Former IT PMO program manager, Ron Rigores, shared his thoughts on the concept of getting a PMO to work successfully for an organization. This is based on how well it worked for the New York City Housing Authority NYCHA. The following take away points can be adopted by other project managers:
1. The importance of executive sponsorship
- The senior leadership team assessed the entire process, and there was a tremendous amount of support from the executive level.
- The executive team helped shepherd the IT governance process and project management. This allowed them to operate as a virtual organization.
- Rigores was able to spend more time mentoring and coaching project managers, rather than having to police these managers to ascertain where they were in their project, and whether or not they had completed their deliverables to the project on time. Not having to engage in such a task, gave Rigores the opportunity to focus on developing project management skills within the housing authority.
2. The role NYCHA’s PMO played in partnering with the business
It takes a lot of effort to get people to see the value in what the PMO offers. Rigores believes that a lot of it has to do with what has evolved over time, and although it can be painful the rewards are great.
- The project managers did not report to the PMO. They went through the business side.
- The team had some level of accountability as they were implementing and supporting the technology policies for the business, and as a result they developed a partnership.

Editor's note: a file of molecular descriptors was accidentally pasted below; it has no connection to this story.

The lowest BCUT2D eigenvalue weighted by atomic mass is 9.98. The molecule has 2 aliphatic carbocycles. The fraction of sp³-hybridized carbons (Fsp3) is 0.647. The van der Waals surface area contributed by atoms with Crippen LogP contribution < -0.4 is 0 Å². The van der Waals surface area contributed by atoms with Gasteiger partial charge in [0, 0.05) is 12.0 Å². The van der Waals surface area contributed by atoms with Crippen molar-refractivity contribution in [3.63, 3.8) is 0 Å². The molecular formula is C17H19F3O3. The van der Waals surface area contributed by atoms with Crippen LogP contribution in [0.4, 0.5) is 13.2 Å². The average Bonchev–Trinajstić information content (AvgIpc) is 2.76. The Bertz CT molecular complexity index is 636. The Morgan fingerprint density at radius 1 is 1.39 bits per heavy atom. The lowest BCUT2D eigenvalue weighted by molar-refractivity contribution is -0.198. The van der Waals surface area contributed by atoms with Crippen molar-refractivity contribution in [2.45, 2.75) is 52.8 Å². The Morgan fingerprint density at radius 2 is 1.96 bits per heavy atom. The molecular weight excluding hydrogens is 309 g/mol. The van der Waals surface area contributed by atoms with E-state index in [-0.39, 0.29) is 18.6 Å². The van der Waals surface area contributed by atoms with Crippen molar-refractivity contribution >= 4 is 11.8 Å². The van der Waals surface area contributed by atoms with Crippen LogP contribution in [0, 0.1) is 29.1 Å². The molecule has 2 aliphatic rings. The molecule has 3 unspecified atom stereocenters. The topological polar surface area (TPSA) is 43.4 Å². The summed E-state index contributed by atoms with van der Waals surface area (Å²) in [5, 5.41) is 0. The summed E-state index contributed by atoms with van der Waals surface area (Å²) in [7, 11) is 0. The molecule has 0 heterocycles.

3. Risk mitigation best practices
- The best approach is from a risk mitigation perspective.
- Your objective is to help them be successful. Assisting them to be successful means assisting them to mitigate risk, helping them escalate risk and getting risk mitigated.
4. Metrics used to evaluate the success of the NYCHA IT PMO.
- Rigores believes that when you are using a PMO program on a critical project and you are helping them become successful, they see the value. The success causes them to become more open to what else is involved in the methodology. When this happens they begin to ask what else they need to do to move to the next step. It becomes more of a open relationship, and they are more willing to ask questions, structure a project and put some organization behind it. These are the metrics that Rigores used to evaluate the overall success.
- If it is implemented, and the people see and realize the value, then they are going to come back because you used the methodology to help them be successful.